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Zachary Curry

Zachary Curry is chief operating officer and portfolio manager, Davis Rea. His focus is North American large caps.

Top Picks:

Spartan Energy (SPE-T)

Spartan's production per share grew 5 per cent in the last quarter, with cash costs down almost 10 per cent since Q3/14. The company will be updating its 2015 spending budget later in the year as it looks to spend within cash flow and maintain its below industry average debt load. We believe Spartan will be opportunistic with regards to any potential acquisition that would add value to its existing portfolio of assets. We think Spartan has a best-in-class management team.

Cisco Systems (CSCO-Q)

Cisco reported strong quarterly results recently, with growth in enterprise orders in North America and gross margins above 62 per cent. Increased growth in the services/software segments could result in even higher margins. Cisco is well-positioned to participate in increased capital spending and continued expansion of systems infrastructure around the globe. Cisco is committed to returning cash to shareholders via dividends (a current yield of almost 3 per cent) and stock buybacks.

Disney (DIS-N)

Recent quarterly results beat our forecasts with strong content momentum in both the theatre and cable segments, with growth expected to continue in both segments. The company will be able to reap the rewards of elevated capital spending over the past few years – and participates in all segments of its proprietary content – such as merchandising and theme park activity.

Past Picks: July 14, 2014

Spartan Energy (SPE-TSX)

Then: $4.00; Now: $3.14 -21.50%; Total return: -21.50%

Apple (AAPL-Q)

Then: $96.45; Now: $129.97 34.75%; Total return: +37.10%

Element Financial (EFN-T)

Then: $14.14; Now: $17.88 26.45%; Total return: +26.45%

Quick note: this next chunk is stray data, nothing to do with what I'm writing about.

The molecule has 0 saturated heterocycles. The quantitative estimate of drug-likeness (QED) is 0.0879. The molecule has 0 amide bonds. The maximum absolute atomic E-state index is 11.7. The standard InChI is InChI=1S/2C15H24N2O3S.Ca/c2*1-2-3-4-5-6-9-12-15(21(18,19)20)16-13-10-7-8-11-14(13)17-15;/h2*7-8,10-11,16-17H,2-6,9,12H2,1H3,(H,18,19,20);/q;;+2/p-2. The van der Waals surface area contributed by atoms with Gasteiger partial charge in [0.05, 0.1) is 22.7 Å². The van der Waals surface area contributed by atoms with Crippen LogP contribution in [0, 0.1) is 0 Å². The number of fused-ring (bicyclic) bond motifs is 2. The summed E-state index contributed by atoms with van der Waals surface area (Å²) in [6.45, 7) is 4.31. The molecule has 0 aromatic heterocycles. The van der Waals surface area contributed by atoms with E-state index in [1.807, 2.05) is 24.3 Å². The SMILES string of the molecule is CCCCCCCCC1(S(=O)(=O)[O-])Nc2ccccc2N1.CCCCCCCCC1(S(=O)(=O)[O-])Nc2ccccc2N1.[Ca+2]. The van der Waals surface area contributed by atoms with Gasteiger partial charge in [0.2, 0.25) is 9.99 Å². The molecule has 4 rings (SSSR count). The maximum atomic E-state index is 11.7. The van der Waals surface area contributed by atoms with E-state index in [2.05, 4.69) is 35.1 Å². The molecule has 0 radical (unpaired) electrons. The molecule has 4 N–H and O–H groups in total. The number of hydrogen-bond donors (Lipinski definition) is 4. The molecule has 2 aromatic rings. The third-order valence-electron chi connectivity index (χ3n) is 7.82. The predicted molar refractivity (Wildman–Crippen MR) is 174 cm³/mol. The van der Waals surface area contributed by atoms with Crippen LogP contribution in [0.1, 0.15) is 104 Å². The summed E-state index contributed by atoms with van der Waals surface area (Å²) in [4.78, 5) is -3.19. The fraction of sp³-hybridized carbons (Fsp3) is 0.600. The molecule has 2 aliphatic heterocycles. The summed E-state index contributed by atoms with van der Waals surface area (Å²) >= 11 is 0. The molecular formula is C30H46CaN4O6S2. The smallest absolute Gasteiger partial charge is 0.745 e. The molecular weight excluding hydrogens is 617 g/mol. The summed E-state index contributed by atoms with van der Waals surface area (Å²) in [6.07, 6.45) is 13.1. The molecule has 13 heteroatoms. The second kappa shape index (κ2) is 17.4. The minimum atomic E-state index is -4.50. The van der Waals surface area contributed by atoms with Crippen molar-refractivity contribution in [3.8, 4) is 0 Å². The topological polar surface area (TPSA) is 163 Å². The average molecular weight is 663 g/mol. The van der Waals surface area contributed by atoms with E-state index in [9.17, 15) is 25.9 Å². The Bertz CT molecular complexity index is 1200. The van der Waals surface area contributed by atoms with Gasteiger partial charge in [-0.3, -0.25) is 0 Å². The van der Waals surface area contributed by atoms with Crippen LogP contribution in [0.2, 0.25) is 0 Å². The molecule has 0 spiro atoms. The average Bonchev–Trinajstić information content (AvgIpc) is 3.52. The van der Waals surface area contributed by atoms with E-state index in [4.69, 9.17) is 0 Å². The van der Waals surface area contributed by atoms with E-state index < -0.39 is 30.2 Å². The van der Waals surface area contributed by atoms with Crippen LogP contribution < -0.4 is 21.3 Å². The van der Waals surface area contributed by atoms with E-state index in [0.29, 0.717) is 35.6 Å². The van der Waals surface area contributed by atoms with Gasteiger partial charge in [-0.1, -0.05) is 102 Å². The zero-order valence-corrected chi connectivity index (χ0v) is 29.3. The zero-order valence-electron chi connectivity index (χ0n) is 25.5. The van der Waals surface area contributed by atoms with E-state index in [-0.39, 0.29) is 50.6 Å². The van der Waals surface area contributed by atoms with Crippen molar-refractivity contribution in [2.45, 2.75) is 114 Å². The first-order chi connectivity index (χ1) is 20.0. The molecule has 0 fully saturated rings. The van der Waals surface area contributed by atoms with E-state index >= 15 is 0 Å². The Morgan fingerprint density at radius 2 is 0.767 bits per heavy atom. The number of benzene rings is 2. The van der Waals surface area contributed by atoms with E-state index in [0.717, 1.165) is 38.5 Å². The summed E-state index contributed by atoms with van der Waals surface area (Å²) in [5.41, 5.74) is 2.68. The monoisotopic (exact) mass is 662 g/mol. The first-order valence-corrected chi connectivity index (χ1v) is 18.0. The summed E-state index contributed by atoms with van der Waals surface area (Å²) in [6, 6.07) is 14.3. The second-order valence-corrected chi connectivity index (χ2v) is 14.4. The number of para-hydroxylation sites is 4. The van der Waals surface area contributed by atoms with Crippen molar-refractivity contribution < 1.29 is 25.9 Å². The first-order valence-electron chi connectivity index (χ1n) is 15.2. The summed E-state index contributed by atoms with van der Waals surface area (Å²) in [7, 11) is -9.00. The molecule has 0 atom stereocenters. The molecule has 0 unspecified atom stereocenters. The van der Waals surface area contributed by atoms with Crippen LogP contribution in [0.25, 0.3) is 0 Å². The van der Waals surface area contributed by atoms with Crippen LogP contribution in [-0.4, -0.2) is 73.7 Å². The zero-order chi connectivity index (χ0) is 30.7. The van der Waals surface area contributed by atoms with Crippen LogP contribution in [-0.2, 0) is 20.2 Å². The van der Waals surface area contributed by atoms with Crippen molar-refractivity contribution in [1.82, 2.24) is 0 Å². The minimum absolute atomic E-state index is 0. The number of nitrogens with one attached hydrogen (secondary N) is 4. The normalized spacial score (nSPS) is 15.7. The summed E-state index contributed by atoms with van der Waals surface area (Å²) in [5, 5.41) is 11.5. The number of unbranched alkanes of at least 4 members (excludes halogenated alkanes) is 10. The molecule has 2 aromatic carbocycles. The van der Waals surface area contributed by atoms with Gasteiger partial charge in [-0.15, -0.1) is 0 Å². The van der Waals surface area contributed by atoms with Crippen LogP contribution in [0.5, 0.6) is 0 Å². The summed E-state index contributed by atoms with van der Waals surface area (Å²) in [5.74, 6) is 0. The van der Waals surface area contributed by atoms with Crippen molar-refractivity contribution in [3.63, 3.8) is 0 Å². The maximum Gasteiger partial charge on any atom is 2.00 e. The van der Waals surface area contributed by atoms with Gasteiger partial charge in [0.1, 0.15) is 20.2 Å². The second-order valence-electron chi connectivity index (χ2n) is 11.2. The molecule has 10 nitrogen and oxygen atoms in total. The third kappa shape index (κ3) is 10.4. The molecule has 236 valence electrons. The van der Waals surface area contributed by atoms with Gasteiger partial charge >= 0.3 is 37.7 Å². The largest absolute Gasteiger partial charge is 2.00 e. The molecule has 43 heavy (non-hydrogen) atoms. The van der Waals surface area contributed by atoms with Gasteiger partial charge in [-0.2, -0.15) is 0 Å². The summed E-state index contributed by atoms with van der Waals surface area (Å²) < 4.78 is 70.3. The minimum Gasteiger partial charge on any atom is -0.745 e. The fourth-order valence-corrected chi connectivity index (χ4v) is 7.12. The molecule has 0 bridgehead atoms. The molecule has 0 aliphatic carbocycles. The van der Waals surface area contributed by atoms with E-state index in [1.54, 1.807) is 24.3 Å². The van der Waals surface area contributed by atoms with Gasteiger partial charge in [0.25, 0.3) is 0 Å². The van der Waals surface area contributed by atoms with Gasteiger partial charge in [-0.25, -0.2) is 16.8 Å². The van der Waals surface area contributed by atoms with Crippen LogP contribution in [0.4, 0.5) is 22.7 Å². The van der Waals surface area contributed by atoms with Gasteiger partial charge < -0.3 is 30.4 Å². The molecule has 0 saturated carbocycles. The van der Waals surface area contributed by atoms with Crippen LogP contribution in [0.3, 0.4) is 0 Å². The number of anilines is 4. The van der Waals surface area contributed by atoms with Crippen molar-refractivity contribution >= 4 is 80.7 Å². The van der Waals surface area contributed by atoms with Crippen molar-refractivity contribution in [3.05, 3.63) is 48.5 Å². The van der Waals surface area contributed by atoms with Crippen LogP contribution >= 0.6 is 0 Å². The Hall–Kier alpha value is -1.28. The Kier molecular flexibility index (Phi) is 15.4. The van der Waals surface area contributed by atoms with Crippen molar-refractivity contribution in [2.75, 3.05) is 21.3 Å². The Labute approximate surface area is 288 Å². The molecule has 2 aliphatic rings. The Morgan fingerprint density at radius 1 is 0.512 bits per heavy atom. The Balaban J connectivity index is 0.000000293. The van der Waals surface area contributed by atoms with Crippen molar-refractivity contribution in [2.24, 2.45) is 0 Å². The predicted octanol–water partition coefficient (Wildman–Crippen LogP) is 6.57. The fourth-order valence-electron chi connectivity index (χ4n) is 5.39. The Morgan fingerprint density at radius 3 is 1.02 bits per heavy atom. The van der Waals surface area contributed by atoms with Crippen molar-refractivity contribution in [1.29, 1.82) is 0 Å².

Total return average: +14.02%

Disclosure:

Personal

Family

Portfolio/Fund

SPE

Y

Y

Y

AAPL

Y

Y

Y

EFN

Y

Y

Y

Market outlook:

The global economy is growing slowly as we approach the mid-point of 2015, with global growth likely to be closer to 3 per cent than the 3.5 per cent that we expected. The second half of 2015 is likely to be stronger as the U.S. and Canada are likely to rebound after a weather and U.S. port strike-depressed start — with 2.5 per cent U.S. growth and 2.0 per cent Canadian growth likely. Emerging market economies continue to slow, particularly China, although they are likely to do better in second half of the year.

Rising oil prices are likely to lift headline inflation rates across the globe, but core or underlying inflation is likely to remain very subdued. The long-term trend remains toward U.S. dollar gains and Canadian dollar declines on the back of relative weakness in commodity prices. However, over the next 2-3 months there is room for the U.S. dollar to soften and the Canadian dollar and commodity prices to continue to recover after their sharp declines in the later part of 2014.

Short-term interest rates are likely to remain very low. Additional cuts could be coming in China and are likely in India as Chinese growth slows and India's inflation rate undershoots the central bank's target. A steady overnight rate in Canada at 0.75 per cent appears likely for the next year or longer. The U.S. Fed is prepping the markets for a rising Fed funds rate, but any increases are likely to be extremely gradual. It is very unlikely that the Fed funds rate (currently just above zero) will rise above 1 per cent in the coming year.

Subdued economic growth, low inflation and rock-bottom short-term interest rates will limit the upside for government bond yields. We expect 10-year U.S. and Canadian government bond yields to remain in a low range for some time to come. This will keep income-oriented investors reaching for higher yields in corporate bonds and equities. The recent increase in yields has made bonds, especially corporate bonds, more attractive for investors, although dividend yields remain very attractive in relation to interest rates and bond yields. However, the major equity markets remain very expensive and finding attractively priced companies is a challenge. Large cap information technology and health care stocks (especially medical equipment) in the U.S. appear fairly valued. The only bargains at the moment appear to be in the resources sector, notably the TSX energy sector.